As the holidays near we’re approaching the one year anniversary of the Sunnyside Shower Program. This year we have sponsored several vaccine events, instituted a vaccine mandate, and conducted a de-escalation training for the volunteers. In the coming months we are conducting a needs assessment of our regular clients to see how we can improve the program in 2022. We gratefully accept donations to keep our volunteer-run project going. You can donate on our website (https://sunnysideportland.org/donate) or via Zelle to firstname.lastname@example.org. Please specify the Sunnyside Shower Program. Thanks!
Q&A with Corey Schuster
During the pandemic, you might have seen Corey Schuster selling wine out of the back of his pick-up truck on Taylor Street just east of the Sunnyside Environmental School. When we were all stuck at home — and some of us weren’t even venturing out to the grocery store, let alone to a wine shop — it was lovely to be able to buy a bottle of rosé on the street while taking an evening walk. Talk about buying local!
For the past decade, Schuster has been the sole winemaker at Jackalope Wine Cellars (jackalopewinecellars.com). He purchases grapes from farmers and makes his wine at the Portland Wine Company at Powell and SE 50th. To taste his wines (and those made by Love & Squalor winery) head there on Thursdays or Fridays from 4-8 p.m. or Saturdays and Sundays from 1-7 p.m. You can bring your own food and order a glass, a bottle, or do a tasting. He lives with his partner Candace Fallon, a biologist who works at the Xerces Society for Invertebrate Conservation.
How long have you been a winemaker?
Corey: This is my tenth vintage! You would think I’d do something about it. I spent a couple years working for different wineries, doing anything they put in front of me. I had a lot of opportunities to do work in tasting rooms, lab work, and events. When the Southeast Wine Collective opened in 2012, they hired me to run the bar. It felt like a safe place to start making wine so I jumped in.
When did you move to Sunnyside?
Corey: I moved to Portland in 2006 and have lived within a half mile radius — in Sunnyside — pretty much the entire time. The first place I lived was on Yamhill and 26th. Then I moved to 34th and Stark for a year. We’re now at 35th and Taylor and have been here since 2007.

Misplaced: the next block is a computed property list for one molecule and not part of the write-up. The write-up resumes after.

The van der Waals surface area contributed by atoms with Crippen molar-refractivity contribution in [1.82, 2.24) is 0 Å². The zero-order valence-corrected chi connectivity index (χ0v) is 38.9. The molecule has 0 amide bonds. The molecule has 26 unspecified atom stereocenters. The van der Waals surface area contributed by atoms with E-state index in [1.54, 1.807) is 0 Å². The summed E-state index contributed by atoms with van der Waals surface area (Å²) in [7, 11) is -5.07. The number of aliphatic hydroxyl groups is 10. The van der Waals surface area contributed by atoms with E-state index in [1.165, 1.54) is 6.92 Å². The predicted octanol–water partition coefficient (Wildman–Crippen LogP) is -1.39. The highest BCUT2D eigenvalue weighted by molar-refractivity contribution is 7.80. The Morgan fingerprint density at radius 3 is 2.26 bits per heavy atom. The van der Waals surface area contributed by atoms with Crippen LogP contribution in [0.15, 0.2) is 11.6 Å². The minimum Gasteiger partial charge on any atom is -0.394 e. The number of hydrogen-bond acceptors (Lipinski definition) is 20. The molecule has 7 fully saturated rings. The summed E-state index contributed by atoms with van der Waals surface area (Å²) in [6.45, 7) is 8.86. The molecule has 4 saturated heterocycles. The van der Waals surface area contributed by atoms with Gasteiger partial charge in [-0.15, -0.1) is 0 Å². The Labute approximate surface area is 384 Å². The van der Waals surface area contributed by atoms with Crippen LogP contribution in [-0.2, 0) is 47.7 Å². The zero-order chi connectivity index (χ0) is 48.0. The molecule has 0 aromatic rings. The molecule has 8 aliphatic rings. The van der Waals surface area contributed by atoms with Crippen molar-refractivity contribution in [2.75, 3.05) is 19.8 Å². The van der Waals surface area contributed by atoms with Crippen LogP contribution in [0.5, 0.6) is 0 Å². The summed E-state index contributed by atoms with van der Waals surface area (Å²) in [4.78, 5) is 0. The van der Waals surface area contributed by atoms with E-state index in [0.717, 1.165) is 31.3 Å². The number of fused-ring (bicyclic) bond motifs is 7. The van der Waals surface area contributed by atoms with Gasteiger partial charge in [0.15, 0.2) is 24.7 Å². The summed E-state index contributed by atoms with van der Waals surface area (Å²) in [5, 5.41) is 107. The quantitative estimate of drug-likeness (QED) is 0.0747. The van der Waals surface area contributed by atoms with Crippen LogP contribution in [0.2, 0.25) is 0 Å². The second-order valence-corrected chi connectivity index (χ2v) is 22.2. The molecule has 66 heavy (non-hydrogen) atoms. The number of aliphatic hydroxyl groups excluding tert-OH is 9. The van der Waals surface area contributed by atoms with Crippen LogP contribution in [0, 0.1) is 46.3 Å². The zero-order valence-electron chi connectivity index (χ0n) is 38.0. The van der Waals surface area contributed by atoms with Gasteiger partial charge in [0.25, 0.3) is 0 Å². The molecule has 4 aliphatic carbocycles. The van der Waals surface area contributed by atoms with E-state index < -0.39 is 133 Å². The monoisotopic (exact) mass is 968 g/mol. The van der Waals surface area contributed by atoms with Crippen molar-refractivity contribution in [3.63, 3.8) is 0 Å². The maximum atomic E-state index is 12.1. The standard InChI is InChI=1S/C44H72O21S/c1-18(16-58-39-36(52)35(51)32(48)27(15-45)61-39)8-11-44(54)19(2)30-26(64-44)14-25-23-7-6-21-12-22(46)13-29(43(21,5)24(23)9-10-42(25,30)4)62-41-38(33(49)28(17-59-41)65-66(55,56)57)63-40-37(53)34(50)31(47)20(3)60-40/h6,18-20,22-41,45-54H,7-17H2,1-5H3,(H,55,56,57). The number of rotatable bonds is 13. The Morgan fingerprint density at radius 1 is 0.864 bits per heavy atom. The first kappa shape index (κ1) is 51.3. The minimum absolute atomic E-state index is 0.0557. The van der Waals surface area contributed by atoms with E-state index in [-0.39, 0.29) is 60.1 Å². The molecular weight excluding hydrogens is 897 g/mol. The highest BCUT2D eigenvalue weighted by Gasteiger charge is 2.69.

Do you rent or own?
Corey: We’re renting. It’s an old house that was turned into a fourplex. Our landlords are awesome. We really love it here. Our location is pretty much perfect.
What do you love about Sunnyside?
Corey: I love all the amenities: restaurants, bars, and grocery stores. We have access to downtown and the highways to get out of town. It’s pretty great. And now that the winery is 1.5 miles away, work is also an easy commute.
What is one thing you’d like to see change about Sunnyside?
Corey: I love the piazza idea! [Floated by a Sunnyside board member at a recent meeting.] It’s not something this country does really well—having a central area. The center of Sunnyside—a place you can sit and hang out and greet the neighbors.
How is the harvest going?
Corey: The quality [of grapes] is looking good. Some of the vineyards I work with—their yields will be way down. Part of it was the heat, especially for vineyards that don’t irrigate. The grapes just don’t bulk up, which means really small clusters and small grapes. It’s just less fruit. The last time we did get rain was while flowering was happening—so the rain affected the fruit.
Schuster’s 2020 releases include a rosé, a carbonically macerated Merlot, a Pinot Noir, a Viognier, and a white Cabernet Franc. You can find them at New Seasons, Division Wines, Providore, and Whole Foods.
Follow Corey on Instagram or Twitter at @JackalopeCorey
The SNACC committee met on Thursday, Sept. 16th after a long hiatus. Jes Maran is stepping down as chair. Board member Emily McCadden offered to co-chair (for the time being with Jes) until someone else volunteers to co-chair with her.
We gave brief updates on the shower project, which has recently been blessed by a lot of donations of both funds and toiletries, and we discussed the possibility of a vaccine mandate for those who come for showers. 20+ shower volunteers participated in a super awesome de-escalation training in September, led by Zack Hart from Hygiene4All. Hannah helped organize a vaccine event on September 30th for the houseless at the Sunnyside Methodist Church. We also discussed rolling out the “Get on the Sunnyside” campaign that a group of U of O grad students helped prepare for us
last year as part of a class project. This would entail some work on the website, but the posters are already made. The focus of the campaign is to acknowledge the need for a neighborhood that is healthy, safe and welcoming for all who call it home. We encourage anyone who is interested in these efforts to attend our next SNACC meeting on Thursday, Oct. 21st at 6:30 p.m. Meeting details will be posted on the SNA website the week of October 18th.
Awesome shower volunteer Marisa Espinoza, who works at the Northwest Pilot Project, crunched the numbers for us. Since January, when we launched the shower program at the Groves, we have served 63 houseless individuals. Some shower weekly, some come less often, but all of them thank us repeatedly for offering them this opportunity to get and stay clean. I often get texts like this from our houseless neighbors: “Thank you a ton for everything, Hannah. It really means a lot what you do.”
Thanks to the Groves for continuing to allow us to use their facilities for this program. I’m also so grateful to all 23 of our amazing volunteers—most from Sunnyside but some come from nearby neighborhoods to help out. We could still use two additional volunteers for an every-other-week shift this fall. If you’re interested, please reach out to me at email@example.com. Shower days are in the afternoons on Tuesdays, Thursdays, and Saturdays.